The one negative I have is that you're supposed to select your cast from a selection of pre-generated archetypes, stats for which are provided on attractive character cards.  But I found those archetypes very limiting in their options.  There are some quite elegant and simple rules for customising Stars and Co-stars in a limited way, but you may not find yourself able to create any imaginable character within the rules.

All in all, I'm filing 7TV as a useful set of rules suitable for light-hearted pulpy action, along with Pulp Alley.  The Beta set is so tight and fluff-free that I can see us carrying on playing from these beta booklets even after the full game is released.  Like Pulp Alley though, it's not so suitable for general military combat, or gritty urban crime.  Flying Lead from Ganesha Games remains my favourite go-to ruleset for generic modern firearm combat, with the state of 2HW's Chain Reaction currently hanging in the balance after it proved unpopular with Jonesy and a couple of others in my gaming circles.

I am however currently looking closely at FiveCore from Nordic Weasel Games, after enjoying he Brigade Commander version so much.  I rather like the idea of being able to fight a five-man skirmish, a company level action and a brigade level action using essentially the same game mechanics.  The main stumbling block is whether some of the game's key assumptions will sit well with some players.

I'm still looking for a good  modern "Toy Soldiers" game i.e. one where having a fun game takes precedence over strict realism.  I generally describe this concept as "40K Modern", where I can field several tanks and APCs along with 28mm infantry support and have a fun game on an 8'x5' table (despite "realistically" those distances being ridiculously tight and close for those forces.)  FUBAR is one possible option for this, but I'm also hoping to try out Mongoose's defunct Battlefield Evolution rules (available as PDF at Wargame Vault)

On the Company level, I also find myself intrigued by Warfare In The Age Of Madness, which looks like it's pitched at the same sort of game as 5Core Company Commander (about 12 elements, single vehicles and squad elements, smallish playing area) and also straddles the divide between real-world modern and sci-fi/post apocalyptic eras.  But although the rules have been out for a while, I've yet to find anyone on the web reporting having actually played a game of it, and although they're very reasonably priced at Wargames Vault, I've currently hit my spending limit for the month so they'll have to wait.

On the other hand, I'm waiting for the boys at WinterOf79 to get their act together and release their In Development game "Lock Stock and Two Smoking Sterlings." so I can throw my money at them.  After all, how can you not love a game that categorises its troop quality levels "Hard", "Blokes", "Lads" and "Tossers"?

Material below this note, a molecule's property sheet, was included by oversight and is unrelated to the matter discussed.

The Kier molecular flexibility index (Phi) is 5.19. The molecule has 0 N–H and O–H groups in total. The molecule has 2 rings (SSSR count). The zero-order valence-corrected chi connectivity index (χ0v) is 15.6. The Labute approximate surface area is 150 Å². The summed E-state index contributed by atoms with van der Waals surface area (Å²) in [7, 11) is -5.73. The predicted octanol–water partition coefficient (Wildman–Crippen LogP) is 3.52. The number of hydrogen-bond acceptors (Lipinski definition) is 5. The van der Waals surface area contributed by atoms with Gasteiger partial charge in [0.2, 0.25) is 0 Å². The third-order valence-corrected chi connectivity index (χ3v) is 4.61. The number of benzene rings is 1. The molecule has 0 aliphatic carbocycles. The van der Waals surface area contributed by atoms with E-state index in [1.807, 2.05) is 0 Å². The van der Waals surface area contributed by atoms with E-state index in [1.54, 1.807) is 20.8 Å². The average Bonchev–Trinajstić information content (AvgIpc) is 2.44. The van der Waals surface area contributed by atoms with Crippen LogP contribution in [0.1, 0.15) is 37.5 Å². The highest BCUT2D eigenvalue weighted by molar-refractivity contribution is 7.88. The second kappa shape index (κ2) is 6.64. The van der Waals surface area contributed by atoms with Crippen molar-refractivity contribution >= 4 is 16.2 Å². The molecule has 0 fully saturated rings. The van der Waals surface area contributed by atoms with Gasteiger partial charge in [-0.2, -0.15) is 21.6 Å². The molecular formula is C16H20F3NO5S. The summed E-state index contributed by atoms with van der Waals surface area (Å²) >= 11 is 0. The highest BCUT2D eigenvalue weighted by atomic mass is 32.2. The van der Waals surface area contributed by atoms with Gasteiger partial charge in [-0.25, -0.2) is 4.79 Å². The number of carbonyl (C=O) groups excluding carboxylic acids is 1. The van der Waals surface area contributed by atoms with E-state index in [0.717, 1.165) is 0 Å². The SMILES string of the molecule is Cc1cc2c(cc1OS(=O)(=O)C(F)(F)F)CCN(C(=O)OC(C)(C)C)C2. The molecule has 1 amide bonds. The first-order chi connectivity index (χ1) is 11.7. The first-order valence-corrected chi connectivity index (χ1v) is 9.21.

Thursday, 30 April 2015

All the small things..

Someone mentioned to me the other day, rather pointedly, that it was about time for my bi-annual blog post.

Funny guy, I thought.  Then I checked the date of the last post and... well... fair cop.

So Point No. 1: Not dead yet.

The planned continuation of San Paradiso wargaming got derailed a little when during a tryout game of the latest "final" edition of Two Hour Wargaming's Chain Reaction, it emerged that some of my regular wargaming collaborators just plumb don't like Chain Reaction.  It was one of those awkward rules discussions where it became clear that the participants were operating on completely different assumptions.  I've always seen Chain Reaction and the other 2HW rules as more gritty and "realistic" in terms of limiting what figures can do and how little you can control them.  I think that comes from my experience with some of the very earliest 2HW sets like Wasteland Warriors, or the original Six Gun Sound, before Ed started introducing more "roleplaying" elements making the leading characters "Larger Than Life".

By contrast, one of the other players I think was expecting a much more "pulpy" fun game, possibly having been swayed by our recent successful introduction to Pulp Alley.  For him, Chain Reaction was a failure, because he couldn't do crazy, heroic charges without being cut down mercilessly.  Human nature being what it is, once we set our minds that something is "bad", it's very difficult for us to adjust our criteria and perceptions in order to see it as "good" instead.

The rules discussion that followed was... well let's say "robust", and leave it at that.  I've since found out that at least one other of our gaming circle doesn't like the 2HW rules, which means Chain Reaction looks like it's going to be retired as a possible ruleset for future games.